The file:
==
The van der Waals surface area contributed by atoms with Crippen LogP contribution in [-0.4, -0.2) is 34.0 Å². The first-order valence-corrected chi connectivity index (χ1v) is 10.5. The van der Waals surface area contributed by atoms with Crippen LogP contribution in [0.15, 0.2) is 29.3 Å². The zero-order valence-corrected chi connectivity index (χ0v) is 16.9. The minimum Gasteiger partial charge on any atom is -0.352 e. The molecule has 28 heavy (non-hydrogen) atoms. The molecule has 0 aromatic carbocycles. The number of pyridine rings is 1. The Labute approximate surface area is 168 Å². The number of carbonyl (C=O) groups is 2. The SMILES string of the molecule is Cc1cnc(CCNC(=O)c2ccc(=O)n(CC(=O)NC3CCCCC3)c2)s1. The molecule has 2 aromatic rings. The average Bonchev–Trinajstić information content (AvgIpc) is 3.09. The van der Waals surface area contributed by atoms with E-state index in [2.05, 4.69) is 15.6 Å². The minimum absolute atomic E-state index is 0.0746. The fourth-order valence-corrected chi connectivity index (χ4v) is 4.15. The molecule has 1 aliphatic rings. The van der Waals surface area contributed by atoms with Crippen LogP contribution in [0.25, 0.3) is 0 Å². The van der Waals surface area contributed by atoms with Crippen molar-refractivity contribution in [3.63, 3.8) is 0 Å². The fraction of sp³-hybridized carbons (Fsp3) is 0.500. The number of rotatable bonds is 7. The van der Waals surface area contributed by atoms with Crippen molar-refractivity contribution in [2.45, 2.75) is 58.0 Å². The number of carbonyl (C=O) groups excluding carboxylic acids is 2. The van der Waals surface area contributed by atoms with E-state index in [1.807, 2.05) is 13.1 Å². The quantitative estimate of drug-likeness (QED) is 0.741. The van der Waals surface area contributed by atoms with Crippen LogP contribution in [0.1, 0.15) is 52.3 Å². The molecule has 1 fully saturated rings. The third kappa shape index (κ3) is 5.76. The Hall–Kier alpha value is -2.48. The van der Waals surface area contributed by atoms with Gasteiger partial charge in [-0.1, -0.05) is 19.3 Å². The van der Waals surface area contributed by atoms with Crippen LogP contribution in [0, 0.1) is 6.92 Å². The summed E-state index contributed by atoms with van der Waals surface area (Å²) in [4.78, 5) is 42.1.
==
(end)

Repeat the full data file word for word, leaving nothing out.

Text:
The van der Waals surface area contributed by atoms with Crippen LogP contribution in [-0.4, -0.2) is 34.0 Å². The first-order valence-corrected chi connectivity index (χ1v) is 10.5. The van der Waals surface area contributed by atoms with Crippen LogP contribution in [0.15, 0.2) is 29.3 Å². The zero-order valence-corrected chi connectivity index (χ0v) is 16.9. The minimum Gasteiger partial charge on any atom is -0.352 e. The molecule has 28 heavy (non-hydrogen) atoms. The molecule has 0 aromatic carbocycles. The number of pyridine rings is 1. The Labute approximate surface area is 168 Å². The number of carbonyl (C=O) groups is 2. The SMILES string of the molecule is Cc1cnc(CCNC(=O)c2ccc(=O)n(CC(=O)NC3CCCCC3)c2)s1. The molecule has 2 aromatic rings. The average Bonchev–Trinajstić information content (AvgIpc) is 3.09. The van der Waals surface area contributed by atoms with E-state index in [2.05, 4.69) is 15.6 Å². The minimum absolute atomic E-state index is 0.0746. The fourth-order valence-corrected chi connectivity index (χ4v) is 4.15. The molecule has 1 aliphatic rings. The van der Waals surface area contributed by atoms with Crippen LogP contribution in [0.25, 0.3) is 0 Å². The van der Waals surface area contributed by atoms with Crippen molar-refractivity contribution in [3.63, 3.8) is 0 Å². The fraction of sp³-hybridized carbons (Fsp3) is 0.500. The number of rotatable bonds is 7. The van der Waals surface area contributed by atoms with Crippen molar-refractivity contribution in [2.45, 2.75) is 58.0 Å². The number of carbonyl (C=O) groups excluding carboxylic acids is 2. The van der Waals surface area contributed by atoms with E-state index in [1.807, 2.05) is 13.1 Å². The quantitative estimate of drug-likeness (QED) is 0.741. The van der Waals surface area contributed by atoms with Crippen LogP contribution in [0.1, 0.15) is 52.3 Å². The molecule has 1 fully saturated rings. The third kappa shape index (κ3) is 5.76. The Hall–Kier alpha value is -2.48. The van der Waals surface area contributed by atoms with Gasteiger partial charge in [-0.1, -0.05) is 19.3 Å². The van der Waals surface area contributed by atoms with Crippen LogP contribution in [0, 0.1) is 6.92 Å². The summed E-state index contributed by atoms with van der Waals surface area (Å²) in [4.78, 5) is 42.1.